ABC News Chief Investigative Correspondent
Brian Ross is an award-winning investigative journalist who serves as ABC News’ Chief Investigative Correspondent. He reports extensively for “World News Tonight with David Muir,” “Nightline,” “Good Morning America,” and “20/20,” as well as for ABC News Radio and “The Blotter” on ABCNEWS.com. Ross joined ABC News in July 1994.
Ross’s investigative reports have exposed corruption at all levels of government, led to changes in domestic laws and prompted reforms abroad. Most recently, ABC News and the Center for Public Integrity’s investigation into the coal industry and the hundreds of mine workers who were unable to claim disability benefits after contracting black lung disease resulted in the closure of the special black lung unit at Johns Hopkins Medicine and a federal probe into the cases. Last year, his investigation “Tragedy in Bangladesh,” which examined the dangerous safety conditions and controls at factories in Bangladesh where workers sewed clothes for iconic America brands like Tommy Hilfiger and Walmart was honored with the 2013 Hillman Prize for Broadcast Journalism and 2013 CINE Golden Eagle Award. In addition, Ross’s “Nightline” investigation “Undercover Granny: Medicare Fraud,” which unveiled an alleged Medicare fraud operation in Texas was honored with an award for “Outstanding Investigative Program or Feature” at the 2013 Gracie Awards.
In 2012 Ross earned his sixth George Polk Award, sixth Peabody Award and two Emmy Awards, including best investigation in a news magazine story for his “20/20” investigation “Peace Corps: A Trust Betrayed,” which exposed the cover-up of sexual abuse of Peace Corps volunteers and led to Congressional hearings and calls for new legislation. He was also awarded with a 2012 Gracie Award for the report.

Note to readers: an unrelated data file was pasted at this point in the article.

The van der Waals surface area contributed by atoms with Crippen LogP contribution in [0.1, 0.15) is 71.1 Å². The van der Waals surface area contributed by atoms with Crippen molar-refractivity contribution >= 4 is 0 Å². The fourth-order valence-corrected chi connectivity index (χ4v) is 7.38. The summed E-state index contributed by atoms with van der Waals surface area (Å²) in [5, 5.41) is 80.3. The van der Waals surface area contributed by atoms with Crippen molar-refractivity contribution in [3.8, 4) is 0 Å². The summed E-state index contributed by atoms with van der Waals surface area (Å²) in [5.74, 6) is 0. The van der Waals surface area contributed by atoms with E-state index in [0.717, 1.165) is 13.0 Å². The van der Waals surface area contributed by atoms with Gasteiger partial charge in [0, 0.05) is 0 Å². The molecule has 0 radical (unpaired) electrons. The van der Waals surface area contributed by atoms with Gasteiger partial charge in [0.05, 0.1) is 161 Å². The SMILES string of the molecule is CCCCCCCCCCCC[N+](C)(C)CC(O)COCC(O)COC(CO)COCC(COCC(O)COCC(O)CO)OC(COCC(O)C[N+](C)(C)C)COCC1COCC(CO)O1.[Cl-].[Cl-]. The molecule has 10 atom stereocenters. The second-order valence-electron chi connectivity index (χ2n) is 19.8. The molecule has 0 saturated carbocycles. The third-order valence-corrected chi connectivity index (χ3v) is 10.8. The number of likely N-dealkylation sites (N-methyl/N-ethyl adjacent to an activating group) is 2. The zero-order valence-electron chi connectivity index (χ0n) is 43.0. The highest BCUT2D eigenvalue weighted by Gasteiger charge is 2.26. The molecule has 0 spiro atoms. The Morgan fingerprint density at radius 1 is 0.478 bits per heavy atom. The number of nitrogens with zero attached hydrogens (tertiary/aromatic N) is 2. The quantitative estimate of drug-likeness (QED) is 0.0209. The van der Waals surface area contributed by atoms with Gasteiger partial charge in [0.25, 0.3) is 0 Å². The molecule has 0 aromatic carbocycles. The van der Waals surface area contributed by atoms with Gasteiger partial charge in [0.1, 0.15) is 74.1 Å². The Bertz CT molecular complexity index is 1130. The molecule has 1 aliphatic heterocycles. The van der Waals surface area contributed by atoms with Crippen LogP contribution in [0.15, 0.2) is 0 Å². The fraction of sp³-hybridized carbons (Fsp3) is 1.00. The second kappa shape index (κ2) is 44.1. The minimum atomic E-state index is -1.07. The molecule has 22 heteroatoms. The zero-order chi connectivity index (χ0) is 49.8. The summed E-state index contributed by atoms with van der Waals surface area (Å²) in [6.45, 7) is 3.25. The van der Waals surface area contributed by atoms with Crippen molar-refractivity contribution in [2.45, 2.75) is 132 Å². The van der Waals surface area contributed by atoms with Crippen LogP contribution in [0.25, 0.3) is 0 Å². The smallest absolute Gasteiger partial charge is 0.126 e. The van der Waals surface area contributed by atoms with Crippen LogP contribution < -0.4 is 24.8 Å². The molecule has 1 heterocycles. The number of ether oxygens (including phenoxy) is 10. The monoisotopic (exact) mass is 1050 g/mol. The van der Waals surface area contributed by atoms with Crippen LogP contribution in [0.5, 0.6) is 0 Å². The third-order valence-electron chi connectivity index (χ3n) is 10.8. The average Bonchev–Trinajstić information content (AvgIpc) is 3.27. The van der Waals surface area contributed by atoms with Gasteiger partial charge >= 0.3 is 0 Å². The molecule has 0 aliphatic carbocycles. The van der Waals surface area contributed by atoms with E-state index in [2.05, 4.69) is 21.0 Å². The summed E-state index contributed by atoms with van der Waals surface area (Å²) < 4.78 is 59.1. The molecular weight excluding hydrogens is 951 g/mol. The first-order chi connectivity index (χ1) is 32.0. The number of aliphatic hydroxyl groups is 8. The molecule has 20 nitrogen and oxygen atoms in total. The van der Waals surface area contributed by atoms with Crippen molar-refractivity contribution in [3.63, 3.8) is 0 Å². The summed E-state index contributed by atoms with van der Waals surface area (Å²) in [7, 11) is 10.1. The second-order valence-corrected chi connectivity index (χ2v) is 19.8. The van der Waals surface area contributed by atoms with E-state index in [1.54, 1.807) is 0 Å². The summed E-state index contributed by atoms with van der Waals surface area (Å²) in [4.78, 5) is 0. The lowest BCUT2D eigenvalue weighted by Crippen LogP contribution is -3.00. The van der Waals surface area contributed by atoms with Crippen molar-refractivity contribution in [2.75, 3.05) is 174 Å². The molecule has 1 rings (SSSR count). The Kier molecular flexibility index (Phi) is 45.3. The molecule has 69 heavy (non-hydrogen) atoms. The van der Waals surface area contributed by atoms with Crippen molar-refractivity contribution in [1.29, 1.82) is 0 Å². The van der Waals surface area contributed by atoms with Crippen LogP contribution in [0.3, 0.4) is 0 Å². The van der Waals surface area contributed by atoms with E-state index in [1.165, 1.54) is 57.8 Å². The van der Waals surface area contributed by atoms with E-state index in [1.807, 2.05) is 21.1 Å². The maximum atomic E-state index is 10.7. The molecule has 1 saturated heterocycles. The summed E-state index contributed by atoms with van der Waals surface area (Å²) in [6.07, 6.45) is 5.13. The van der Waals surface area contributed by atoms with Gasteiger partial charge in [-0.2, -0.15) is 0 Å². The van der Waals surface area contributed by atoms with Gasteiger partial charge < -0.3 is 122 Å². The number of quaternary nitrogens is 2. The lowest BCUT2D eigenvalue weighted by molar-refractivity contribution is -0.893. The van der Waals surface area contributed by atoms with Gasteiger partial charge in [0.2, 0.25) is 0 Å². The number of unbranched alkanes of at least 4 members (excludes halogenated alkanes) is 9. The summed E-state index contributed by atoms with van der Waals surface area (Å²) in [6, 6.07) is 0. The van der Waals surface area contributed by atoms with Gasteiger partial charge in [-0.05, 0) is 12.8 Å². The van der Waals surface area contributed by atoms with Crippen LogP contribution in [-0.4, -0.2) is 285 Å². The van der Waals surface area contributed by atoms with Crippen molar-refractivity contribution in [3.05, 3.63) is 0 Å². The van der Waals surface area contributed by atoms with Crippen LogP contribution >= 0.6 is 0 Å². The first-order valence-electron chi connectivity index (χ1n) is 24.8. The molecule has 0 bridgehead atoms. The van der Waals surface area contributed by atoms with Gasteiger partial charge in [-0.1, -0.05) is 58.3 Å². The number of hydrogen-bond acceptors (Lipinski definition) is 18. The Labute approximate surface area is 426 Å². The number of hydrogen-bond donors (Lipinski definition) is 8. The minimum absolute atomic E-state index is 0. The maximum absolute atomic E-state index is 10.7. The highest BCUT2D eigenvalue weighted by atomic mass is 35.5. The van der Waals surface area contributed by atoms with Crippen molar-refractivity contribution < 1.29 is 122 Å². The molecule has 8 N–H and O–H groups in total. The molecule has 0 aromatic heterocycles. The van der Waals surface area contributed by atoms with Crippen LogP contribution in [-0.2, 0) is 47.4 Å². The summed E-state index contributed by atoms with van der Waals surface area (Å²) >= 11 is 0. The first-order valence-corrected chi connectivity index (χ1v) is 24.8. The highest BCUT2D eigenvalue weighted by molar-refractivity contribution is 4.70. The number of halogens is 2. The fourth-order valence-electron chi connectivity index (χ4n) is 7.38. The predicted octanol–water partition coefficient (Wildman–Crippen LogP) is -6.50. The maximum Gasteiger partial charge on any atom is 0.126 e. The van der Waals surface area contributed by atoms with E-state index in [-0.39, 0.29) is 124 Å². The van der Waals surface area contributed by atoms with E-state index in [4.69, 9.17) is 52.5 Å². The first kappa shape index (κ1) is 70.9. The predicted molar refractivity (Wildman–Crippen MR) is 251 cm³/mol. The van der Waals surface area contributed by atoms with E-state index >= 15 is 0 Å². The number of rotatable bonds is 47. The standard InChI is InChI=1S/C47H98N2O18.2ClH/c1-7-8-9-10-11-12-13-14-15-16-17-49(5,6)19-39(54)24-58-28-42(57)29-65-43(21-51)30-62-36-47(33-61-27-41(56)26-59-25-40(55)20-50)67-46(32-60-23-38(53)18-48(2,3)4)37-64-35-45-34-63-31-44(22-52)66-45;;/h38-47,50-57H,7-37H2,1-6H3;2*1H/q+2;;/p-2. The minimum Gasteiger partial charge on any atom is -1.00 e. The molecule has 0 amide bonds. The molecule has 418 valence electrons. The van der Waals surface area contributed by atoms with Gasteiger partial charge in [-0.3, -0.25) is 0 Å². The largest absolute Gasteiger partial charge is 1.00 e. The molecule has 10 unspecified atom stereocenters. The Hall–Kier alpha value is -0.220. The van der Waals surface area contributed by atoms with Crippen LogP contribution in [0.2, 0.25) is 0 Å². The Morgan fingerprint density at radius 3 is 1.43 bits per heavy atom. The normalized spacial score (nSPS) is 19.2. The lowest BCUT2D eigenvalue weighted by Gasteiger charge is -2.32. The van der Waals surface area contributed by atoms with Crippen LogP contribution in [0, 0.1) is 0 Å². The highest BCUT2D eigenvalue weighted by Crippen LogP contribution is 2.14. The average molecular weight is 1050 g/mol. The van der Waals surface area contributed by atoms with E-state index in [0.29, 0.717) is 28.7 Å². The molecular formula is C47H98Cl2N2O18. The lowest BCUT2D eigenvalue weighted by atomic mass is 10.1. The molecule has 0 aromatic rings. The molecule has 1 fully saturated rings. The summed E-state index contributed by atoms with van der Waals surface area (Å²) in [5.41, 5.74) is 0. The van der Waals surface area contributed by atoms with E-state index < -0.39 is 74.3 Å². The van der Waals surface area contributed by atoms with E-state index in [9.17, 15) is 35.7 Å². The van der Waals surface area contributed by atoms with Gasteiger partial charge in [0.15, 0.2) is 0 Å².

In 2010 Ross received his seventh duPont-Columbia Award, one of the most prestigious awards in broadcast journalism, for the “20/20” investigation “The Coach’s Secret,” which exposed a scandal in youth swimming and led to major reform in the sport. This report also earned him a 2011 CINE Golden Eagle Award. In addition, Ross’s investigation “Taking on Toyota,” which prompted one of the largest automobile recalls in history, was awarded the Edward R Murrow Award from the RTNDA in 2011. Additionally, his exposé of a “pay-to-play” grading system by the Better Business Bureau brought about significant changes within that organization.
When the Bernard Madoff scandal broke in December 2008, Ross was at the forefront of the investigation into this multi-billion dollar Ponzi scheme, breaking news on Madoff, his family and associates, and how the scam was perpetrated over so many years. Ross’s extensive reporting on the subject led to his first book, “The Madoff Chronicles: Inside the Secret World of Bernie and Ruth,” published in fall 2009.
In 2006 Ross made headlines with his exclusive investigation into the congressional page scandal involving Congressman Mark Foley and won his fifth Peabody Award for his series of reports: “Conduct Unbecoming.” Within 24 hours of the first report on ABC News.com, the congressman had resigned. Ross has received numerous honors for “Conduct Unbecoming,” including an Emmy Award, a Peabody Award, a USC Annenberg Walter Cronkite Award, an IRE Award, the 2007 National Headliner Award for Television Affiliated Online Journalism, and the Online News Association Journalism Award.